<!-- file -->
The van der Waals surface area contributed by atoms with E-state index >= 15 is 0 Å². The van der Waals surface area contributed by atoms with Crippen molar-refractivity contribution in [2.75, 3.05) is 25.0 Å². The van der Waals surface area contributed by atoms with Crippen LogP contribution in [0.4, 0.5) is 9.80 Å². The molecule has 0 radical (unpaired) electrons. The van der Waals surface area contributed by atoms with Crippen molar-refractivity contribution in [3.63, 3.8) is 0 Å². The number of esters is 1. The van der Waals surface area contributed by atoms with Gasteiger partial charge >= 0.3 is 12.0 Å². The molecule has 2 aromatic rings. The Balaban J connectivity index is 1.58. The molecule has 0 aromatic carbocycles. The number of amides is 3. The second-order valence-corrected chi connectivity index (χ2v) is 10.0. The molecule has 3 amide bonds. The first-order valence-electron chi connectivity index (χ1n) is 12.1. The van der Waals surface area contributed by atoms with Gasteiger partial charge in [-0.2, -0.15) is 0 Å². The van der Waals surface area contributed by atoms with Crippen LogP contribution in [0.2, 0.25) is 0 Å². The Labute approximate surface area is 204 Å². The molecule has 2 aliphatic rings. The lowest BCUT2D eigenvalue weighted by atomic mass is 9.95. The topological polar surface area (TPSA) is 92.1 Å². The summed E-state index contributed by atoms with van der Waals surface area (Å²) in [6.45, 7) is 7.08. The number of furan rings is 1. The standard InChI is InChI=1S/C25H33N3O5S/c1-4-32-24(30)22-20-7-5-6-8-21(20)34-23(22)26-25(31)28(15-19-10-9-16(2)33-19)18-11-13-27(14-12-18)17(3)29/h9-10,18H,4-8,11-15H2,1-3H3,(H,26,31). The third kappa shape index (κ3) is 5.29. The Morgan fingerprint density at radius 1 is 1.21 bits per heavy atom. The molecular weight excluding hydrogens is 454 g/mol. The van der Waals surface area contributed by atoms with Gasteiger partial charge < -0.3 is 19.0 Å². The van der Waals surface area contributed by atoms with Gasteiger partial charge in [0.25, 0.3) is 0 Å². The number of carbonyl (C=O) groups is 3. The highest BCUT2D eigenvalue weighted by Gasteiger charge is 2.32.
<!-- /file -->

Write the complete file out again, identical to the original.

The van der Waals surface area contributed by atoms with E-state index >= 15 is 0 Å². The van der Waals surface area contributed by atoms with Crippen molar-refractivity contribution in [2.75, 3.05) is 25.0 Å². The van der Waals surface area contributed by atoms with Crippen LogP contribution in [0.4, 0.5) is 9.80 Å². The molecule has 0 radical (unpaired) electrons. The van der Waals surface area contributed by atoms with Crippen molar-refractivity contribution in [3.63, 3.8) is 0 Å². The number of esters is 1. The van der Waals surface area contributed by atoms with Gasteiger partial charge >= 0.3 is 12.0 Å². The molecule has 2 aromatic rings. The Balaban J connectivity index is 1.58. The molecule has 0 aromatic carbocycles. The number of amides is 3. The second-order valence-corrected chi connectivity index (χ2v) is 10.0. The molecule has 3 amide bonds. The first-order valence-electron chi connectivity index (χ1n) is 12.1. The van der Waals surface area contributed by atoms with Gasteiger partial charge in [-0.2, -0.15) is 0 Å². The van der Waals surface area contributed by atoms with Crippen LogP contribution in [0.2, 0.25) is 0 Å². The Labute approximate surface area is 204 Å². The molecule has 2 aliphatic rings. The lowest BCUT2D eigenvalue weighted by atomic mass is 9.95. The topological polar surface area (TPSA) is 92.1 Å². The summed E-state index contributed by atoms with van der Waals surface area (Å²) in [6.45, 7) is 7.08. The number of furan rings is 1. The standard InChI is InChI=1S/C25H33N3O5S/c1-4-32-24(30)22-20-7-5-6-8-21(20)34-23(22)26-25(31)28(15-19-10-9-16(2)33-19)18-11-13-27(14-12-18)17(3)29/h9-10,18H,4-8,11-15H2,1-3H3,(H,26,31). The third kappa shape index (κ3) is 5.29. The Morgan fingerprint density at radius 1 is 1.21 bits per heavy atom. The molecular weight excluding hydrogens is 454 g/mol. The van der Waals surface area contributed by atoms with Gasteiger partial charge < -0.3 is 19.0 Å². The van der Waals surface area contributed by atoms with Gasteiger partial charge in [0.25, 0.3) is 0 Å². The number of carbonyl (C=O) groups is 3. The highest BCUT2D eigenvalue weighted by Gasteiger charge is 2.32.